Yoga for Your Health
By Drew Perry
Partner/Teacher at Yoga North
Yoga can help improve your health, regardless of your present state of health, fitness or flexibility. Yes, that includes you, too.
We’ve all seen pictures of lithe, flexible and mostly younger bodies doing exotic yoga poses in the magazines and on billboards. We might naturally think, “That’s OK for them, but it’s not for me. Not at my age. Not for stiff people like me.”
Consider that your first reaction might not be accurate. There are many kinds of yoga available, and there is likely a method and class that would be accessible to you, regardless of where you’re starting from.
Ancient yoga practitioners from India might not recognize what the Western world calls yoga today. Yoga in the West has emphasized the workout and exercise aspects of this tradition. But originally yoga was defined as a means to “still the fluctuations of the mind.” Even in ancient India, people had multiple conflicting and contrary thoughts buzzing around in their heads. We can identify with that feeling in our 21st century lives, given our 24-hour news channels, omnipresent social media, financial and safety issues, general and specific health concerns, perhaps an aging parent to care for … you can fill in your own blanks here.
What if there was a way to calm that busy mind? A calmer mind would help reduce tension and anxiety – two big contributors to both mental and physical illness. How can yoga help?
On just the physical level, yoga poses – that is, the body shapes that you learn to create and hold – help the body become stronger and healthier. Poses can help to open up tight joints and strengthen weak muscles so the body can cope better with everyday activities. You will likely become more aware of places of chronic tightness and then learn to consciously relax those spots – like those overworked shoulders and that clenched jaw.
Gradually, you can learn to sustain simple yoga poses for longer periods of time. These longer holds help you to build up your powers of balance, focus and concentration, as well as increase your muscle and bone strength.
When you make one change in your exercise routine, there’s a ripple effect. For example, a change to the outer body can teach the inner person a thing or two. After doing the poses for a while we may feel more confident; we may move a little more freely. A chance slip on the ice doesn’t have to be a constant fear when you venture out in the winter.
Our culture has learned to integrate other systems of health care and treatment into the mainstream. It wasn’t too many years ago that acupuncture was rarely used. Now, it’s eagerly sought out as one of range of remedies to treat health issues, along with mainstream medicine and holistic practices.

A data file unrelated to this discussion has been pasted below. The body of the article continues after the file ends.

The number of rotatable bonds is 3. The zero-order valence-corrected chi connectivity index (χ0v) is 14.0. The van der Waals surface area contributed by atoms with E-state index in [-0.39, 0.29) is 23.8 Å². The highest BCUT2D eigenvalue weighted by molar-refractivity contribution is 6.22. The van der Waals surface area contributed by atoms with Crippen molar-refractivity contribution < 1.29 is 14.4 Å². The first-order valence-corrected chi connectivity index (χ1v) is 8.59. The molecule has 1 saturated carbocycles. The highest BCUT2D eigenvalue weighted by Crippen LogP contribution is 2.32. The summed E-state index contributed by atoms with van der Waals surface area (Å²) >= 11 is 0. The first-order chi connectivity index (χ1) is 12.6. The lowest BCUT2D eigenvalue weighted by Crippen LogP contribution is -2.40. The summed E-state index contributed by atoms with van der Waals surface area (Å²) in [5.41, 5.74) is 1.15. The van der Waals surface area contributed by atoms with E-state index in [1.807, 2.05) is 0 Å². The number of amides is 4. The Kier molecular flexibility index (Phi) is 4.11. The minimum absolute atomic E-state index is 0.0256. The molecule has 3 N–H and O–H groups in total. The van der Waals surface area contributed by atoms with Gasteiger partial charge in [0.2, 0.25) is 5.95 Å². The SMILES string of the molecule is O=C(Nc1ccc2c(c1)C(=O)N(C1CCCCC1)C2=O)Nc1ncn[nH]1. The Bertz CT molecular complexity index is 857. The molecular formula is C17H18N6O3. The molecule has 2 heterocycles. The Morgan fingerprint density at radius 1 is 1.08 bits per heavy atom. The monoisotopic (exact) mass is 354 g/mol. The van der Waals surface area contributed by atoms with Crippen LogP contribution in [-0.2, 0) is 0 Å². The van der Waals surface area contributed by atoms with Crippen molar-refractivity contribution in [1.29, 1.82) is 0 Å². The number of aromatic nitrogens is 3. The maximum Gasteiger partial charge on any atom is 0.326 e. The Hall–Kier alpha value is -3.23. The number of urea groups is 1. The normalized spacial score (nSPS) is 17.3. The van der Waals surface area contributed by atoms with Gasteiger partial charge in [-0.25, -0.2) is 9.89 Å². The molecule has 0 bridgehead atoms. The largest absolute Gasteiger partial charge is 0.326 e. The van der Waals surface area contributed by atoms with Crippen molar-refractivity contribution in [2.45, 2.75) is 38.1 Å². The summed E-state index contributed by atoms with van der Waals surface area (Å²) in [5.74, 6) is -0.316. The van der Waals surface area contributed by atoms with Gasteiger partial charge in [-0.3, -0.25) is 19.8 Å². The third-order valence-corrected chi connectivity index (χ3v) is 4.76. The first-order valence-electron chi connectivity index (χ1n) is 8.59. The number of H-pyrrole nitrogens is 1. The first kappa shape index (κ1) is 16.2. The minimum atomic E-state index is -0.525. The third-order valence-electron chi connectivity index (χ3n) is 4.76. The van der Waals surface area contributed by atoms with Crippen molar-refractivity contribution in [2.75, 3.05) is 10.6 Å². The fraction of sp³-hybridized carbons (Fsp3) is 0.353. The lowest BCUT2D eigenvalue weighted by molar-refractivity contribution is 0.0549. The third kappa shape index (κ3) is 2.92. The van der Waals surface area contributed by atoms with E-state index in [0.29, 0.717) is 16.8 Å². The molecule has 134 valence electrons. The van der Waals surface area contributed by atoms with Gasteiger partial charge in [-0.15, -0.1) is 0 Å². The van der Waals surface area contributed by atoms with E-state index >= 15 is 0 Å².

Similarly, over hundreds of years, yoga practitioners developed specific yoga poses and sequences that can work in a therapeutic way. Some poses can rebalance the body when it’s become chronically stiff in one area, throwing posture and gait out of alignment. Certain poses and sequences of poses can address lower back issues, or hip and knee pain.
Anecdotal stories of the beneficial effects of yoga are common among yoga students. Roger came to the men’s class for 3 weeks, and reports that his back doesn’t hurt him anymore; Elise came to the seniors class regularly, and says that she feels more confident walking on icy sidewalks now; women in the special class for those in cancer treatment or recovery report a greater sense of well-being and less worry; and Simon suffered from post-concussion issues but found that he felt better after his first restorative yoga class than he’d felt in months.
Universities and health care professionals have become more interested in testing the effectiveness of alternative treatments, including yoga as a therapy. Scientific studies have documented improvements for those who follow a yoga routine regularly, compared to those who engage in simple exercise. A recent Washington Post article, for example, reported that senior women who took a regular Iyengar yoga class (i.e. a particular method of teaching and practicing) had fewer falls – reducing one of the risks of broken bones and hospital stays.
A final word of caution: not all yoga is the same. Some types emphasize fast-paced flowing sequences, which may be fine for the young and healthy. It may not be suitable for the older, less active or overweight person. Other types are quiet and meditative. The Iyengar Yoga we teach at Yoga North is more deliberate and attentive to details and accuracy, with progressive levels of learning. Iyengar Yoga supports health and well-being at any age and through all stages of life.
If you’re starting yoga for the first time, it’s important that you to inquire about the method, what training the teacher has, and whether it’s appropriate for your current state of health and fitness. If you’re in doubt, you can talk it over with your health care professional.
As an old friend used to tell me, now is the next best time to start.